The generous deal for the Bengals has been a sore spot. The team had to pay rent only through 2009 on its 26-year lease, and has to cover the cost of running the stadium only for game days. Starting in 2017, the county will reimburse the team for these costs, too. The county will pay $8.5 million this year to keep the stadium going.

    Link to read the rest of the article:

    http://www.nytimes.com/2009/12/25/sp...dium.html?_r=1

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    Unsolicited Opinions traderumor's Avatar
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    Re: NY Times article about Cincinnati stadiums

    I see the biggest opportunity here as continuing to develop the riverfront. I know money is tight for everyone, but there is so much opportunity to turn that into its own community that will attract tourist dollars.

    If you build something distinctive down there where people can hang out and spend money on a game day, or on a weekend, then everyone wins, including the Reds, who have higher attendance. Right now, there is nothing for us out of towners to do before or after the game but drive in and get in your car and leave either for a hotel in the suburbs or catch a day game and drive back home. More people staying downtown means more sales and bed taxes to the county.

    We love Cincy and would like to spend a couple of days down there and catch a few ballgames, but who wants to get in their car and drive all over the countryside for activities?
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    Re: NY Times article about Cincinnati stadiums

    Quote Originally Posted by macro View Post
    So, what do you think? Was it worth it? What would the riverfront look like today, otherwise?
    It'd be a muddy hole in the ground, the same way it is now and the same way it will be 5 years from now.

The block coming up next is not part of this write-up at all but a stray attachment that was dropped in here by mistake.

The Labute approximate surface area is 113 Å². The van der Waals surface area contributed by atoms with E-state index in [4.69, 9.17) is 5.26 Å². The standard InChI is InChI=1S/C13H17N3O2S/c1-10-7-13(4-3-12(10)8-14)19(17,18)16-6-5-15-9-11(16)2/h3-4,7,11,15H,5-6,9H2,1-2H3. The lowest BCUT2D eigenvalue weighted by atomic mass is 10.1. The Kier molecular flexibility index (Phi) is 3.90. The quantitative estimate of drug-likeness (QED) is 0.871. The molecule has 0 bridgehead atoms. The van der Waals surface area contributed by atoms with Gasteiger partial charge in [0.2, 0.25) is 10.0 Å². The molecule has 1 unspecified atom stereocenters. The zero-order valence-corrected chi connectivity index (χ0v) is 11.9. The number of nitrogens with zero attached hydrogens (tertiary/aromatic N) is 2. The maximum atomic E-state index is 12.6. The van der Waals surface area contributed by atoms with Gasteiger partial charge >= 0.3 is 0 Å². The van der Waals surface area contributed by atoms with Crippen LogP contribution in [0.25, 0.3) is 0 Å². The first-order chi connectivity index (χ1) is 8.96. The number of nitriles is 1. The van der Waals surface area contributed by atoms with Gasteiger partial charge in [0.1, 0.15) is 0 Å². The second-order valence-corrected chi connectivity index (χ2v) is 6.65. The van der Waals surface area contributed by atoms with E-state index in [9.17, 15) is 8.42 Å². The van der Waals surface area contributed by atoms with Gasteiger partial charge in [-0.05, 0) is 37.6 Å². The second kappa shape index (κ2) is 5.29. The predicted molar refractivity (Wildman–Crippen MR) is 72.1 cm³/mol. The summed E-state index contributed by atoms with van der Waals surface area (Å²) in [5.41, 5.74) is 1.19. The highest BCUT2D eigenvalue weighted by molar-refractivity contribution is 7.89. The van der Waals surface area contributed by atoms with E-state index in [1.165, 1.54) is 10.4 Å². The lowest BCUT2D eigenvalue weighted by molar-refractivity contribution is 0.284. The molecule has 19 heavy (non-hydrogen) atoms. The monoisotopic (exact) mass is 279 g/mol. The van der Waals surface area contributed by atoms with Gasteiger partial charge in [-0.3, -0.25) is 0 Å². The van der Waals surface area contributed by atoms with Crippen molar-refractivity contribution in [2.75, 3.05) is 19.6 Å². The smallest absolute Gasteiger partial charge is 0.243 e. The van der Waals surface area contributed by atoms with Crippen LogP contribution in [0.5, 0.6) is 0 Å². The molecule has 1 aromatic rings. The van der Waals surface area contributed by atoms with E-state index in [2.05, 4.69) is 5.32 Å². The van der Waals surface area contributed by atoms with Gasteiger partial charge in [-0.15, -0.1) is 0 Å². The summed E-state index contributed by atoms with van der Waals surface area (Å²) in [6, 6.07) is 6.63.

This Banks project is a total pipe dream that is destined to either never make it off the ground or, if it does, be so half-assed and poorly done that it'll be vacant within a decade.

    Cincinnati is incapable of doing anything properly at a civic level. It's run by people who are worried about what people might think and cowing to loudmothed morons like Christopher Smitherman and Chris Finney as opposed to making smart decisions. I wouldn't trust the mayor and city council to run a Big Boy, much less a major metropolitan city. Same goes for the county commissioners.

    In a way, this article made me long for the days of Bob Bedinghaus -- who at least made a decision (even if it was terrible) and paid for it with his job. The current crop of people all just refuse to act. They won't raise taxes because it might cost them votes. They won't rollback tax credits because it might cost them votes. They won't cut pet projects because it might cost them votes. It's just decision paralysis while the county drifts towards disaster.
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    Re: NY Times article about Cincinnati stadiums

    I thought the stadium deals at the time were a huge sham. Heck, the owners put up nothing, and got everything. And the Reds cry broke all the time. I do have to give the Bengals some credit, they locked up Palmer, and they do pay for players on occasion.

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    Be the ball Roy Tucker's Avatar
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    Re: NY Times article about Cincinnati stadiums

    I still maintain that the City/County screwed the pooch by building GABP on the Banks instead of Broadway Commons.

    Like CE said, the Banks is a pipe dream and the version I saw in the paper a couple weeks ago looked very watered down and won't amount to anything.

    And instead, we'll have a Biff World casino on Broadway Commons that will generate untold controversy.

    bah.

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    breath westofyou's Avatar
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    Re: NY Times article about Cincinnati stadiums

    My buddy from Oakland went to Paul Brown Stadium last weekend and said it put the Raiders and the Niners joints to shame.